Orca breaching
Orcas propel themselves out of the water to get a better look at their surrounding.

Orcas are the largest species of dolphin. They are the fastest of all sea mammals, and they are the largest hunters of warm-blooded prey on Earth. Orcas are among the most social of all creatures on Earth.

Orcas are found in all oceans around the world. They are most abundant in the North Atlantic, North Pacific, and around Antarctica. They grow up to 33 feet (10 m) long and can weigh up to 65 tons (66 tonnes). Orcas have barrel-shaped, streamlined bodies and rounded heads with no beak. They have large distinctive dorsal fins. The dorsal fin on the back of a male orca can be up to 6 feet (1.8 m) high. (The dorsal fins of females and juveniles are smaller and sickle-shaped.) Orcas have large paddle-shaped flippers and wide tail flukes. Orcas are the fastest of all sea mammals; they can swim at speeds up to 65 miles per hour (65 km/h). Underwater, orcas are well camouflaged from above and below; they are black on the sides and back and white under the heads and chest with white patches above and behind the eyes.

Orcas are highly social. They live together in groups called pods. A group usually consists of a few adult females and their calves and one or two adult males. A group may also consist of a female and all of her young of different ages. A pod can contain as many as 30 members. A female orca will lead the pod. Sometimes pods will come together to form a superpod of as many as 150 orcas. Some pods take up residence in a certain area of the ocean and never travel far. Other pods are transient; they swim to different parts of the ocean during the year. Resident pods will adopt a set diet. When transient pods visit, they will respect the diet of the resident pod and eat other fish or animals.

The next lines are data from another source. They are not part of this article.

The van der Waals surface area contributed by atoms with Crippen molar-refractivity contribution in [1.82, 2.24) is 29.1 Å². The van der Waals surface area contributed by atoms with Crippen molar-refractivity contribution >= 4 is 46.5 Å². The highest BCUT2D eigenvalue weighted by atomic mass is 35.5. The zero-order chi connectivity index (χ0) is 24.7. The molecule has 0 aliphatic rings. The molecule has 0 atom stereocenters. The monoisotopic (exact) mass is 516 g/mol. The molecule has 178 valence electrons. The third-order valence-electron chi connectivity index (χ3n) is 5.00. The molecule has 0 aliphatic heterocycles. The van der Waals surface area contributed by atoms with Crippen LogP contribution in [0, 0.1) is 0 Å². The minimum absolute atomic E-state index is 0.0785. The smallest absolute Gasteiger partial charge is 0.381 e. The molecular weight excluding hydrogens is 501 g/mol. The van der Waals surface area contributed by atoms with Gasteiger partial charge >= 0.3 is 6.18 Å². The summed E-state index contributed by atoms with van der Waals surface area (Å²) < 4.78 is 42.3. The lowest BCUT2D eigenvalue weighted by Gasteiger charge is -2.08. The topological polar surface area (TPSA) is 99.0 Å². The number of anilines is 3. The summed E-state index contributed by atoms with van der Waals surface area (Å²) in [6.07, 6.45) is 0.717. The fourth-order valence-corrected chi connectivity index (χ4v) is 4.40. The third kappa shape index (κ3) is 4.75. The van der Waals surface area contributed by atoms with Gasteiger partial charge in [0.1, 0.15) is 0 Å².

Orcas are colored black on their backs and white on their stomachs making them difficult to see from above and below.

Orcas communicate using sets of distinctive sounds including clicks, whistles, and pulsed calls which sound like screams to humans. Orca pods often have their own dialect. Orcas are curious; they will push their head above the water or jump out of the water to see what is around them. This is called “spy-hopping.”

Orcas work together to catch their prey. They often hunt in packs. Orcas eat all kinds of fish including sharks, porpoises, and dolphins. They also eat squid, seals, sea lions, sea turtles, penguins, and other seabirds. They will herd fish into a tiny packed bunch. They will slap at the fish with their tails to stun them before eating them. Orcas hunt whales by going after the smallest and weakest. They will chase and bite at a whale to wear it out. They will swim close to ice floes to create a wake which will tip seals and penguins from the ice and into the water where the orcas can catch them. Orcas will breach next to rocks to wash birds into the sea. They will intentionally breach themselves on the shore to grab seals or birds. Orcas can use echolocation to tray their prey.

Orcas commonly mate in spring and summer. Female orcas have one calf every 3 to 5 years after a gestation of 15 to 18 months. Both male and female offspring stay close to their mother for life. Pods are multigenerational.

Orcas are also known as killer whales; they got this name when ancient sailors saw that they grouped together to kill whales. They were called whale killers; this term was eventually flipped around to the easier “killer whale”. Orcas have a lifespan of up to 100 years. The scientific name of the Orca is Orcinus orca.

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